BP announced that it has reached a $7.8 billion settlement proposal with the individual and business plaintiffs represented by the Plaintiffs’ Steering Committee (PSC), to resolve economic loss and medical claims stemming from the Deepwater Horizon accident and oil spill.
The company said that it expects to pay the PSC medical and economic claims – including $2.3 billion to help resolve economic loss claims related to the Gulf seafood industry – from $20 billion set aside for the Deepwater Horizon Oil Spill Trust, and expects no net impact to its income statement, which has so far incurred a total of $37.2 billion from the spill.
The trial, which combines civil complaints by individuals, companies and governments, and cross-claims among defendants, was postponed indefinitely, FuelFix said.
Prior to the proposed settlement, BP said it had spent more than $22 billion towards meeting its commitments in the Gulf. BP has paid out more than $8.1 billion to individuals, businesses and governments, and spent about $14 billion on operational response.
The Financial Times said that the settlement process, which includes placing advertisements in newspapers and magazines to inform people of their rights, could lead to more plaintiffs than the 116,000 that lawyers have estimated had joined the litigation so far.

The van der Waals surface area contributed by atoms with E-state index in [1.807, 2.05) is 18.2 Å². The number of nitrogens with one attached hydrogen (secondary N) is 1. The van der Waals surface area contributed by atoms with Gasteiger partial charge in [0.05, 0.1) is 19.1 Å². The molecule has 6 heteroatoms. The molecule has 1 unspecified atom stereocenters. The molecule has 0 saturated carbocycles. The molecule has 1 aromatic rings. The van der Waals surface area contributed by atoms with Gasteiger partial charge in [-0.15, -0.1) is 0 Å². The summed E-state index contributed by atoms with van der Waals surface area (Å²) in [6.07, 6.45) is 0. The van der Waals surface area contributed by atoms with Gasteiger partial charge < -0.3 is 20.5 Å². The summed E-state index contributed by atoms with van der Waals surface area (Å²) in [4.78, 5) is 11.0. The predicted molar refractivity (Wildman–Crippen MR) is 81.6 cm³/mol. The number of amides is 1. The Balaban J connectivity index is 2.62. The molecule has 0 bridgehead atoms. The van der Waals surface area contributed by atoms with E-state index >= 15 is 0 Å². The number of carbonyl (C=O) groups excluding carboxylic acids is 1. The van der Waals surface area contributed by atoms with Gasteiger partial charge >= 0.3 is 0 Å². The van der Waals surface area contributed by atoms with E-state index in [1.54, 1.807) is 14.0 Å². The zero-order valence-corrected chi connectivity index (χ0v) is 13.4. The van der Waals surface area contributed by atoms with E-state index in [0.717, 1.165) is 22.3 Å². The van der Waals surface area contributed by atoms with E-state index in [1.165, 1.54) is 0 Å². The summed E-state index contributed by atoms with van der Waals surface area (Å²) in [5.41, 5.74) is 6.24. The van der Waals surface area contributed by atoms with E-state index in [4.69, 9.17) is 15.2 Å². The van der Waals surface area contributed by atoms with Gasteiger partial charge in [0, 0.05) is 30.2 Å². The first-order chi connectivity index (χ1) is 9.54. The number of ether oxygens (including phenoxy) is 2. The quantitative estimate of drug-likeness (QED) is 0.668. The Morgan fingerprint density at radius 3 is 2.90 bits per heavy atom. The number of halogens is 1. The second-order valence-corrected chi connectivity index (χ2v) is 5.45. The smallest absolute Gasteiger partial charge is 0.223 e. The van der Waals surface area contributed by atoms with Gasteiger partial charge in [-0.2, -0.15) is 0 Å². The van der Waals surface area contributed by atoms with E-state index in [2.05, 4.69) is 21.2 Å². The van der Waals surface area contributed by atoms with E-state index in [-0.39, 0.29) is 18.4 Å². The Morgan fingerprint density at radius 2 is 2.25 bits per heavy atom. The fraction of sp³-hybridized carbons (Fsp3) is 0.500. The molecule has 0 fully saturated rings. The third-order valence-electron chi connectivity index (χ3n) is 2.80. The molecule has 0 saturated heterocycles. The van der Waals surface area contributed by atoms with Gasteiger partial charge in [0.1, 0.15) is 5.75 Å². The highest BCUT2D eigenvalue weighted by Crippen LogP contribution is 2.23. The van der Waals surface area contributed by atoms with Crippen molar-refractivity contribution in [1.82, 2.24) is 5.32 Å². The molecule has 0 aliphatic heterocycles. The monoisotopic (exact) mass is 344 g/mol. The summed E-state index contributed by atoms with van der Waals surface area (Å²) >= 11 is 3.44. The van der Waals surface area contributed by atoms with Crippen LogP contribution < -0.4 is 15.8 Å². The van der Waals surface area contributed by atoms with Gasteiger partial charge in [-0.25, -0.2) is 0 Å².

BP said that if claims were greater than the Trust’s assets, the company would make payments directly. The proposed settlement also provides for BP, to the extent permitted by law, to assign to the PSC certain of its claims, rights and recoveries against Transocean and Halliburton for damages not recoverable from BP.
BP Group CEO Bob Dudley said the proposed settlement represents significant progress toward resolving issues from the Deepwater Horizon accident. But BP and other corporate defendants – including Transocean and Halliburton – still face civil claims from federal and state governments related to possible violation of pollution laws, and the Department of Justice is conducting a criminal investigation. Transocean and Halliburton have not settled with the business and individual plaintiffs, FuelFix said.
Transocean, which owned and operated the Deepwater Horizon but maintains its position that BP made key decisions leading up to the disaster, and Halliburton, which cemented the well, had no immediate reaction, FuelFix said.
Business Week reports that Justice Department officials are open to the possibility of settlement as well as prepared for a trial, while BP said the company is prepared to seek a settlement with the U.S. and state governments.